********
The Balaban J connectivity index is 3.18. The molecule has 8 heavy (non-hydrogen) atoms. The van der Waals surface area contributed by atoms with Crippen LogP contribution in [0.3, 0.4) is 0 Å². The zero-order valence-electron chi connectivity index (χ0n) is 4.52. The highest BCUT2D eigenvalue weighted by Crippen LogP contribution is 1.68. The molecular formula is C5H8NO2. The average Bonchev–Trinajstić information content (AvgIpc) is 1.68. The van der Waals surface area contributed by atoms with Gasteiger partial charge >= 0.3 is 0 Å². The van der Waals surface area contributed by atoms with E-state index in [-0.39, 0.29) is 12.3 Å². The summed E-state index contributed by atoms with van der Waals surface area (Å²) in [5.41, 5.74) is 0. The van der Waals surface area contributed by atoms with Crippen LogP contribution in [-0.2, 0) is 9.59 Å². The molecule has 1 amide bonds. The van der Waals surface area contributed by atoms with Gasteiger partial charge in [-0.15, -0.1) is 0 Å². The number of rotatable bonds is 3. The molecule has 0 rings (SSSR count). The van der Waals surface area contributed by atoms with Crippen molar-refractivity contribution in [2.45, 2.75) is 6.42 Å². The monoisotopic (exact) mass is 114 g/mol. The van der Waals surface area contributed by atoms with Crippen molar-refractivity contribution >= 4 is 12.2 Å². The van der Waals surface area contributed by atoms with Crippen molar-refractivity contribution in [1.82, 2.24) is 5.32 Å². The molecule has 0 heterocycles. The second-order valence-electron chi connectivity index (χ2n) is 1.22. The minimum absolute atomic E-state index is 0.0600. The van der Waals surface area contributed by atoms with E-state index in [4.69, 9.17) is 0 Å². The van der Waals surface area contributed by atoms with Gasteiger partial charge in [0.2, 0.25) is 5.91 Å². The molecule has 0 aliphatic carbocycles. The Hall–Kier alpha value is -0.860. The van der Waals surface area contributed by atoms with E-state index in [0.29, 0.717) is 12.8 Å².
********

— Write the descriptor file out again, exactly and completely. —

The Balaban J connectivity index is 3.18. The molecule has 8 heavy (non-hydrogen) atoms. The van der Waals surface area contributed by atoms with Crippen LogP contribution in [0.3, 0.4) is 0 Å². The zero-order valence-electron chi connectivity index (χ0n) is 4.52. The highest BCUT2D eigenvalue weighted by Crippen LogP contribution is 1.68. The molecular formula is C5H8NO2. The average Bonchev–Trinajstić information content (AvgIpc) is 1.68. The van der Waals surface area contributed by atoms with Gasteiger partial charge >= 0.3 is 0 Å². The van der Waals surface area contributed by atoms with E-state index in [-0.39, 0.29) is 12.3 Å². The summed E-state index contributed by atoms with van der Waals surface area (Å²) in [5.41, 5.74) is 0. The van der Waals surface area contributed by atoms with Crippen LogP contribution in [-0.2, 0) is 9.59 Å². The molecule has 1 amide bonds. The van der Waals surface area contributed by atoms with Gasteiger partial charge in [-0.15, -0.1) is 0 Å². The number of rotatable bonds is 3. The molecule has 0 rings (SSSR count). The van der Waals surface area contributed by atoms with Crippen molar-refractivity contribution in [2.45, 2.75) is 6.42 Å². The monoisotopic (exact) mass is 114 g/mol. The van der Waals surface area contributed by atoms with Crippen molar-refractivity contribution >= 4 is 12.2 Å². The van der Waals surface area contributed by atoms with Crippen molar-refractivity contribution in [1.82, 2.24) is 5.32 Å². The molecule has 0 heterocycles. The second-order valence-electron chi connectivity index (χ2n) is 1.22. The minimum absolute atomic E-state index is 0.0600. The van der Waals surface area contributed by atoms with E-state index in [4.69, 9.17) is 0 Å². The van der Waals surface area contributed by atoms with Gasteiger partial charge in [0.2, 0.25) is 5.91 Å². The molecule has 0 aliphatic carbocycles. The Hall–Kier alpha value is -0.860. The van der Waals surface area contributed by atoms with E-state index in [0.29, 0.717) is 12.8 Å².